Patients discharged from Tallahassee (Fla.) Memorial Regional Medical Center are told that if they can't pay off their bills in 30 days, they must finance the balances by opening a credit account.
"Their first reaction is `I've never had to do this before,"' said Bob Lovell, a vice president at the hospital. "We say, `Things aren't the way they used to be."'
In times of shrinking reimbursement, hospitals are starting to call in all their markers.
Estimates vary widely, but experts say hospitals traditionally haven't collected even half the money owed by individual patients. A patient's insurer usually pays its portion of the hospital bill promptly, but the balances patients are personally responsible for-called the "self-pay" portion-often are never recovered.
The reason: It's too much of a hassle. Billing offices put their resources into rounding up the big payers, such as insurers, Medicare and Medicaid.
Zimmerman & Associates, a Milwaukee-based consulting firm, estimates that self-pay makes up 5% to 8% of a hospital's revenues. That's a small slice based on percentages, but collectively it becomes a very appetizing pie itself-$19.3 billion this year, according to HHS estimates (See chart).
Not surprisingly, credit card companies are figuring out ways to work with hospitals to get a taste of that pie.
"The market is incomprehensibly huge," said Robert Barbour, president of MultiOne Financial Services, based in Chesapeake, Va.
MultiOne and a handful of similar companies are targeting hospitals because such a large portion of their self-pay charges ends up as bad debt. And hospitals don't need more of that. Hospitals' uncompensated-care burden, which includes bad debt and charity care, rose 8.8% to $16 billion in 1993, according to the American Hospital Association (May 8, p. 30).
"Most hospitals literally write off the 4% to 5% private-pay business," said Roger M. Sigler, president and chief executive officer of MedCash, a Mission, Kan.-based credit card company. "If you say you have a product to help them manage that 4%, it's of no value to them unless it takes no additional effort on their part," he said. "It seems strange that that's the mentality, but it is."
MedCash makes it simple for its 50 hospital clients that issue its MedCash or MedCash Access credit cards. The program, a joint venture with Dean Witter's SPS Payment Systems in Chicago, is integrated into a hospital's information system. When patients are discharged, they are asked how they want to settle the balance. If the patient decides to open a MedCash account, the hospital employee types in the information and in 15 seconds receives an approval code and a line of credit.
Sigler compared the system's ease of use and speed to the "swipe" credit card systems in retail outlets.
On the payment end, the system is easier for the patient as well.
For example, MultiOne consolidates all the patient's bills into one monthly statement. Instead of getting a bill from the hospital, the laboratory, the anesthesiologist and the surgeon, the patient receives just one bill.
"That elevates our bill from the something that usually goes to the bottom of the pile," Tallahassee Memorial's Lovell said.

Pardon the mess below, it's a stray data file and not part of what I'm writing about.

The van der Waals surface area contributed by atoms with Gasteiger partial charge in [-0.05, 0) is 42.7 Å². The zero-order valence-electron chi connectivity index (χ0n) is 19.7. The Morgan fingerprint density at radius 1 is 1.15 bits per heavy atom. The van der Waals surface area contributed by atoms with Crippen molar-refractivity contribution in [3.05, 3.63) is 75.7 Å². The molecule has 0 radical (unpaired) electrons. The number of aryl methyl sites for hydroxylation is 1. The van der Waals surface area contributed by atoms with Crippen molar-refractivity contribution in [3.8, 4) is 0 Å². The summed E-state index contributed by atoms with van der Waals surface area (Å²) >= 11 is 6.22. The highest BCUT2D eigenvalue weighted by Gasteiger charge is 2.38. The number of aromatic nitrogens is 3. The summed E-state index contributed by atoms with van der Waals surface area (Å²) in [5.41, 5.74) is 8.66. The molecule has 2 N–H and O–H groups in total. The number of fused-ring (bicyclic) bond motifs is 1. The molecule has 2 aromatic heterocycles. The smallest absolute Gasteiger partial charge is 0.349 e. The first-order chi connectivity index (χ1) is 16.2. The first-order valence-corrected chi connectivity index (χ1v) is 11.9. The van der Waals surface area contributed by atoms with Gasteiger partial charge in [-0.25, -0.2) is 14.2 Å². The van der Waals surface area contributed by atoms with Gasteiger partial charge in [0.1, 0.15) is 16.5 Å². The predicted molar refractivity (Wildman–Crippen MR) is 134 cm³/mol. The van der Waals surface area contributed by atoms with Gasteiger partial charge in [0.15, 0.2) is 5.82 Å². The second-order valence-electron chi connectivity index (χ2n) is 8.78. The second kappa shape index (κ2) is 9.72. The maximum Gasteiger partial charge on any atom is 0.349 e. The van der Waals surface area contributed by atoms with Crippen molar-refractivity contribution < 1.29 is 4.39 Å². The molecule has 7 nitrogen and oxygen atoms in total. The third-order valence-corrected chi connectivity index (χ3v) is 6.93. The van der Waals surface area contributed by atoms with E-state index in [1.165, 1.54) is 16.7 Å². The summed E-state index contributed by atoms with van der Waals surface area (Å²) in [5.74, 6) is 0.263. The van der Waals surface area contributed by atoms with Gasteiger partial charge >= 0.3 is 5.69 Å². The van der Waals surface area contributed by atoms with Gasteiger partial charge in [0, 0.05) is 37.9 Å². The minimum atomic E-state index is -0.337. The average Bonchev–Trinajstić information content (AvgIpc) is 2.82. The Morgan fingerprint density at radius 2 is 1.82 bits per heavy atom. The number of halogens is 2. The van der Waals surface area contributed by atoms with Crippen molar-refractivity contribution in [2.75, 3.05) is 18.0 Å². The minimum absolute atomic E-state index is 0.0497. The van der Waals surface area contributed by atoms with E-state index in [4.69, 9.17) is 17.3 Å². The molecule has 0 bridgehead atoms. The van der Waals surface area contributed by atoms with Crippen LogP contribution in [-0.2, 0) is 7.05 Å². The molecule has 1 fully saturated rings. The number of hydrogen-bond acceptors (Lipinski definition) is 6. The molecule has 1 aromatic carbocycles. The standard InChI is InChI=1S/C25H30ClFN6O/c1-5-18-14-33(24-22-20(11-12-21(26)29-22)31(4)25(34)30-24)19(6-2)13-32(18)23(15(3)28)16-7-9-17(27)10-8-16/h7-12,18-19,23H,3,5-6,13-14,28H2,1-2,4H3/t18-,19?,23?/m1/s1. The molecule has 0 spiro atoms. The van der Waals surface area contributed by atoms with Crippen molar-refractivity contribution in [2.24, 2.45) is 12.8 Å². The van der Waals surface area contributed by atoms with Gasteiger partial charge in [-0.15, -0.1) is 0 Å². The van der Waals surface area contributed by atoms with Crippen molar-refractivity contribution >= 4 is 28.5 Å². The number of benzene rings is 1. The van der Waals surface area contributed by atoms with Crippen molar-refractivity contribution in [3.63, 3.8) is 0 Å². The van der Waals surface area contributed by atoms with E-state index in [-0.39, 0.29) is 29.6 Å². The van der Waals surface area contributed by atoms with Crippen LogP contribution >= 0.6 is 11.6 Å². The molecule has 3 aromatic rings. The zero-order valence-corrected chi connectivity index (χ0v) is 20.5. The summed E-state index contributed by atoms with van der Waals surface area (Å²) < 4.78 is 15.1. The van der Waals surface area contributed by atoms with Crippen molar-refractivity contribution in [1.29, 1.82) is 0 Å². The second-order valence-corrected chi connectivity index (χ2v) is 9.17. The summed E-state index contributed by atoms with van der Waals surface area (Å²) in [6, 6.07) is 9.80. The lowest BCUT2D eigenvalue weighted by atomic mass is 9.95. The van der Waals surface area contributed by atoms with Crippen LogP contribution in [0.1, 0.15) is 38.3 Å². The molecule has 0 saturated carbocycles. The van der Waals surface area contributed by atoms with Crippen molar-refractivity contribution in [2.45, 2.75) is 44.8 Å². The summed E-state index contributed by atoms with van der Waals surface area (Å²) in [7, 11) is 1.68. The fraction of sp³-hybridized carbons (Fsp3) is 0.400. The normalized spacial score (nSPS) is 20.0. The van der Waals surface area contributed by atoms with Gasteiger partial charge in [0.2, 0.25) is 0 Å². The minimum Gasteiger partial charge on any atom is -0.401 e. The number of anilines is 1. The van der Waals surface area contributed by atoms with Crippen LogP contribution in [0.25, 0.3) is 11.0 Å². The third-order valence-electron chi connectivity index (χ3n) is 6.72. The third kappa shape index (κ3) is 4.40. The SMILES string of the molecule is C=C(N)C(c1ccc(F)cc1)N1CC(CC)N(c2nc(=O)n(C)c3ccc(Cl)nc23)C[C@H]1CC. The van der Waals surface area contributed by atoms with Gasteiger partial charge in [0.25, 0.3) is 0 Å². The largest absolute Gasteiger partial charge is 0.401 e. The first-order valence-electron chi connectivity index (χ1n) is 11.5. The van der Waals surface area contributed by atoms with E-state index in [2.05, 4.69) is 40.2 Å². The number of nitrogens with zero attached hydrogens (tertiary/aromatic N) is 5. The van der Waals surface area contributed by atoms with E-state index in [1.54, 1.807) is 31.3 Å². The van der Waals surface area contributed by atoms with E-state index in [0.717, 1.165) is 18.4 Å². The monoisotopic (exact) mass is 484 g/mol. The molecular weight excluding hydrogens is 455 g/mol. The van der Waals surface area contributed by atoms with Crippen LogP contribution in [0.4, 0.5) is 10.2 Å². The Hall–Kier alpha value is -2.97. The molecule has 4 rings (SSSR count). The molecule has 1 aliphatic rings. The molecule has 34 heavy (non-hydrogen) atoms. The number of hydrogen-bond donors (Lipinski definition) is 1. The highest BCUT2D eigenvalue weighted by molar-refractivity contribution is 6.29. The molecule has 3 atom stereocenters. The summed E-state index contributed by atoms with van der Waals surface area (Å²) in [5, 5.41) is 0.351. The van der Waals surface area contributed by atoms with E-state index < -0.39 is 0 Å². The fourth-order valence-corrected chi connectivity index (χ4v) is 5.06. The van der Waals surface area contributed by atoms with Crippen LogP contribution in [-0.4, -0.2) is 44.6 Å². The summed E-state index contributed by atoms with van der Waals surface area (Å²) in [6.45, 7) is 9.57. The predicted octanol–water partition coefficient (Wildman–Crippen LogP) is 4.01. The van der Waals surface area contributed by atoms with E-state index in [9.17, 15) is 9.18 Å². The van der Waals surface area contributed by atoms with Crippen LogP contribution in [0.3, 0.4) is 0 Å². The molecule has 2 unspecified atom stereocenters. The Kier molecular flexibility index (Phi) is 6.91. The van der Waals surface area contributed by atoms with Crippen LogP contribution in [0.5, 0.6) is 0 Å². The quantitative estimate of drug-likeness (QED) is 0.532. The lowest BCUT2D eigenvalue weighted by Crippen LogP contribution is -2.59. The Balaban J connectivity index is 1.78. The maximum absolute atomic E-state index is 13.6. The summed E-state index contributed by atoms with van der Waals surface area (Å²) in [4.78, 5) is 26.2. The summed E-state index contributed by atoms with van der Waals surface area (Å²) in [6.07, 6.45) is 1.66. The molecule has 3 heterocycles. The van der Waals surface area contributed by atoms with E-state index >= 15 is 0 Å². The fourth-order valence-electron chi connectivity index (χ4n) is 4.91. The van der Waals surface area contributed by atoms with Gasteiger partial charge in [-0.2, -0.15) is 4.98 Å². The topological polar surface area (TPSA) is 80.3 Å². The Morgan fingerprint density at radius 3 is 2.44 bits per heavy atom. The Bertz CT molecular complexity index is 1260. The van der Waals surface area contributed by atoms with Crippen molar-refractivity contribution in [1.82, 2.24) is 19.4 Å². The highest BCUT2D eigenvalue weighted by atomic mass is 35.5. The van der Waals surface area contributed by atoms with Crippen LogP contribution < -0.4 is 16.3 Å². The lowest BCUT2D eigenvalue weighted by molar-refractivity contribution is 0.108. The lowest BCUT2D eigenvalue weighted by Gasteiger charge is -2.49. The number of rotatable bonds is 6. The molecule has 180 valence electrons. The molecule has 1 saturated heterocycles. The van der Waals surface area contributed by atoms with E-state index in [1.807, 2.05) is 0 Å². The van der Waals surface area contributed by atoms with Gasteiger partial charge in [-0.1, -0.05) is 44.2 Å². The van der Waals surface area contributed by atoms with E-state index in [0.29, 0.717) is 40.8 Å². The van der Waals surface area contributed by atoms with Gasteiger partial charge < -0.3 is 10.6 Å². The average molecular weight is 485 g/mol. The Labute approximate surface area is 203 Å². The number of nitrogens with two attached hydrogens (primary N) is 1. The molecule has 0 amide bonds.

MultiOne's program recently got a big buy-in from the Metropolitan Chicago Healthcare Council, a group that represents 94 hospitals.
In July, the council started a pilot program with MultiOne and BankOne in which hospitals can issue two kinds of cards to patients: The gold card must be paid off in 90 days, and the interest rate is 12.75%. A credit limit is set by Dayton, Ohio-based BankOne, a partner in the program. The blue card allows patients to pay their bills over a longer period of time. If they repay in 90 days, no interest is charged. If the term is longer, the interest rate is 14.75%. Those payment schedules can be individually negotiated. There is no credit limit.
After the second year, the cards carry an annual fee of $12.50, although no fee is charged if the card isn't used.
Chicago hospitals were worried about the growth in self-pay charges, and the credit cards give patients another way of financing their bills, said Gina Dibella, the council's manager of revenue enhancement services.
Resurrection Health System in Chicago has tested the card system and issued about 100 of them, Dibella said. Chicago's Children's Memorial Hospital is looking into it, she added.
Although most hospitals already take the name-brand cards such as Visa, MasterCard and Discover, Dibella said patients are reluctant to use them for hospital bills.
For example, patients are afraid that their hospital bills would "max out" their limits on those cards, leaving them with no credit to buy gas, meals or entertainment.
Despite that perceived reluctance, Visa has garnered a strong business in this area. It estimates about $6.8 billion in healthcare services will be charged to Visa cards this year, up from $5 billion in 1994. Specific figures for hospital payments weren't available.
The credit card movement also appears to be catching on with physicians. Earlier this month, a for-profit subsidiary of the American Medical Association announced a deal with Overland Park, Kan.-based PulseCard to provide electronic credit card processing for its physician members who accept Visa, MasterCard and American Express. The program offers AMA members discounts on fees involved in credit card transactions.
About half the nation's 650,000 physicians now accept credit cards, the AMA reported.